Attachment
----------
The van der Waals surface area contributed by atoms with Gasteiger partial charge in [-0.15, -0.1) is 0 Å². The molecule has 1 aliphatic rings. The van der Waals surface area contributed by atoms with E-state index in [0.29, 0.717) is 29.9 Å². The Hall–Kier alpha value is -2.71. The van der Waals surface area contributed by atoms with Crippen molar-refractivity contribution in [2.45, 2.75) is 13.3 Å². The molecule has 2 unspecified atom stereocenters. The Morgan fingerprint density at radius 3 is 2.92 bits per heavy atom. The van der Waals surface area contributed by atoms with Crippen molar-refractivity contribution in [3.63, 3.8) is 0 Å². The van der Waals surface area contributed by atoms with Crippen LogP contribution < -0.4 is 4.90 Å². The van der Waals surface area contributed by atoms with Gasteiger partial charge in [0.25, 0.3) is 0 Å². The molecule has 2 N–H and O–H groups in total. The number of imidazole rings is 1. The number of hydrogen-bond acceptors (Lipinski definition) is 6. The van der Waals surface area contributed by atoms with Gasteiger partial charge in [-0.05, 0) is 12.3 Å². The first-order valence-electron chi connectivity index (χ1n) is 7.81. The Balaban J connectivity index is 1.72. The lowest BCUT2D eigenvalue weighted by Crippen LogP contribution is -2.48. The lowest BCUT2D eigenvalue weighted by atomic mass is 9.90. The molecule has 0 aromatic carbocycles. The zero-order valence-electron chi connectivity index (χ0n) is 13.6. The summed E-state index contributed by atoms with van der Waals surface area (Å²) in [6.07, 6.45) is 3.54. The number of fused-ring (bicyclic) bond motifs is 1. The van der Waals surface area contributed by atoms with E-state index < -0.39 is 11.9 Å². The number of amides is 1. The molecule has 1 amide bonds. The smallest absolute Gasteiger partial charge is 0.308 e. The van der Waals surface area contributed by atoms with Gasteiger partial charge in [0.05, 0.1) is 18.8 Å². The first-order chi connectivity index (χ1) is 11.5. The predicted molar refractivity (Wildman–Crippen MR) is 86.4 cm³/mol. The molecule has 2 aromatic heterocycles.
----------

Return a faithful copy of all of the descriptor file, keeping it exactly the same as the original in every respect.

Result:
The van der Waals surface area contributed by atoms with Gasteiger partial charge in [-0.15, -0.1) is 0 Å². The molecule has 1 aliphatic rings. The van der Waals surface area contributed by atoms with E-state index in [0.29, 0.717) is 29.9 Å². The Hall–Kier alpha value is -2.71. The van der Waals surface area contributed by atoms with Crippen molar-refractivity contribution in [2.45, 2.75) is 13.3 Å². The molecule has 2 unspecified atom stereocenters. The Morgan fingerprint density at radius 3 is 2.92 bits per heavy atom. The van der Waals surface area contributed by atoms with Crippen molar-refractivity contribution in [3.63, 3.8) is 0 Å². The van der Waals surface area contributed by atoms with Crippen LogP contribution < -0.4 is 4.90 Å². The van der Waals surface area contributed by atoms with Gasteiger partial charge in [0.25, 0.3) is 0 Å². The molecule has 2 N–H and O–H groups in total. The number of imidazole rings is 1. The number of hydrogen-bond acceptors (Lipinski definition) is 6. The van der Waals surface area contributed by atoms with Gasteiger partial charge in [-0.05, 0) is 12.3 Å². The first-order valence-electron chi connectivity index (χ1n) is 7.81. The Balaban J connectivity index is 1.72. The lowest BCUT2D eigenvalue weighted by Crippen LogP contribution is -2.48. The lowest BCUT2D eigenvalue weighted by atomic mass is 9.90. The molecule has 0 aromatic carbocycles. The zero-order valence-electron chi connectivity index (χ0n) is 13.6. The summed E-state index contributed by atoms with van der Waals surface area (Å²) in [6.07, 6.45) is 3.54. The number of fused-ring (bicyclic) bond motifs is 1. The van der Waals surface area contributed by atoms with E-state index < -0.39 is 11.9 Å². The number of amides is 1. The molecule has 1 amide bonds. The smallest absolute Gasteiger partial charge is 0.308 e. The van der Waals surface area contributed by atoms with Gasteiger partial charge in [0.05, 0.1) is 18.8 Å². The first-order chi connectivity index (χ1) is 11.5. The predicted molar refractivity (Wildman–Crippen MR) is 86.4 cm³/mol. The molecule has 2 aromatic heterocycles.